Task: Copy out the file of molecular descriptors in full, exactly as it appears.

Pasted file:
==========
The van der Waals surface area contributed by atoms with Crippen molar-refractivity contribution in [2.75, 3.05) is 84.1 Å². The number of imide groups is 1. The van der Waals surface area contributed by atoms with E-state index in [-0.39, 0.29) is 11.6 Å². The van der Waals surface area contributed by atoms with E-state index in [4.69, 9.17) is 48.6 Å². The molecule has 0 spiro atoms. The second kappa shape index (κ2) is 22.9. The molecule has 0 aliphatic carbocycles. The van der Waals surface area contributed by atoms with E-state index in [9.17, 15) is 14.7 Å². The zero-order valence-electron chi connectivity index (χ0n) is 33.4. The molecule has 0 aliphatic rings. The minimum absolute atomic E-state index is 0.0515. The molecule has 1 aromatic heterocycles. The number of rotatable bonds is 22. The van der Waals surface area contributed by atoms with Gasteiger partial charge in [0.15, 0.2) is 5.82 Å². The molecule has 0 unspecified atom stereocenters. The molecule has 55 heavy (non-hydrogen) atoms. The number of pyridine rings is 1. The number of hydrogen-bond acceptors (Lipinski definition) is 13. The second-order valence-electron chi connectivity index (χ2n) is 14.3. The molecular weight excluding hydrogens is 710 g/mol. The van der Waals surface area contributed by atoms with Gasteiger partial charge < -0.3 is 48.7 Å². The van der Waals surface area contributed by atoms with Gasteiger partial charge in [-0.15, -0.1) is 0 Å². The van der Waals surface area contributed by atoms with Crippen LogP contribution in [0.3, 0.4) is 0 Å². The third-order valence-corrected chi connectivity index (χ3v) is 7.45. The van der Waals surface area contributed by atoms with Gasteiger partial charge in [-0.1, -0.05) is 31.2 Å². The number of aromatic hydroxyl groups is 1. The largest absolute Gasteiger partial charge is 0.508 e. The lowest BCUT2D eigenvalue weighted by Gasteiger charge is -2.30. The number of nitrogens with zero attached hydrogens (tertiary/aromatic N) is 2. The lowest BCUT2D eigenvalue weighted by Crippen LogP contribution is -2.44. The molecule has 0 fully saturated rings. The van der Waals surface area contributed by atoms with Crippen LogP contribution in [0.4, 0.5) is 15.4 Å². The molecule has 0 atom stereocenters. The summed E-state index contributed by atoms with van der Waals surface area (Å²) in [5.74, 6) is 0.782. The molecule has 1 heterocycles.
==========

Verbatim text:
The van der Waals surface area contributed by atoms with Crippen molar-refractivity contribution in [2.75, 3.05) is 84.1 Å². The number of imide groups is 1. The van der Waals surface area contributed by atoms with E-state index in [-0.39, 0.29) is 11.6 Å². The van der Waals surface area contributed by atoms with E-state index in [4.69, 9.17) is 48.6 Å². The molecule has 0 spiro atoms. The second kappa shape index (κ2) is 22.9. The molecule has 0 aliphatic carbocycles. The van der Waals surface area contributed by atoms with E-state index in [9.17, 15) is 14.7 Å². The zero-order valence-electron chi connectivity index (χ0n) is 33.4. The molecule has 0 aliphatic rings. The minimum absolute atomic E-state index is 0.0515. The molecule has 1 aromatic heterocycles. The number of rotatable bonds is 22. The van der Waals surface area contributed by atoms with Gasteiger partial charge in [0.15, 0.2) is 5.82 Å². The molecule has 0 unspecified atom stereocenters. The molecule has 55 heavy (non-hydrogen) atoms. The number of pyridine rings is 1. The number of hydrogen-bond acceptors (Lipinski definition) is 13. The second-order valence-electron chi connectivity index (χ2n) is 14.3. The molecular weight excluding hydrogens is 710 g/mol. The van der Waals surface area contributed by atoms with Gasteiger partial charge < -0.3 is 48.7 Å². The van der Waals surface area contributed by atoms with Gasteiger partial charge in [-0.15, -0.1) is 0 Å². The van der Waals surface area contributed by atoms with Crippen LogP contribution in [0.3, 0.4) is 0 Å². The third-order valence-corrected chi connectivity index (χ3v) is 7.45. The van der Waals surface area contributed by atoms with Gasteiger partial charge in [-0.1, -0.05) is 31.2 Å². The number of aromatic hydroxyl groups is 1. The largest absolute Gasteiger partial charge is 0.508 e. The lowest BCUT2D eigenvalue weighted by Gasteiger charge is -2.30. The number of nitrogens with zero attached hydrogens (tertiary/aromatic N) is 2. The lowest BCUT2D eigenvalue weighted by Crippen LogP contribution is -2.44. The molecule has 0 fully saturated rings. The van der Waals surface area contributed by atoms with Crippen LogP contribution in [0.4, 0.5) is 15.4 Å². The molecule has 0 atom stereocenters. The summed E-state index contributed by atoms with van der Waals surface area (Å²) in [5.74, 6) is 0.782. The molecule has 1 heterocycles.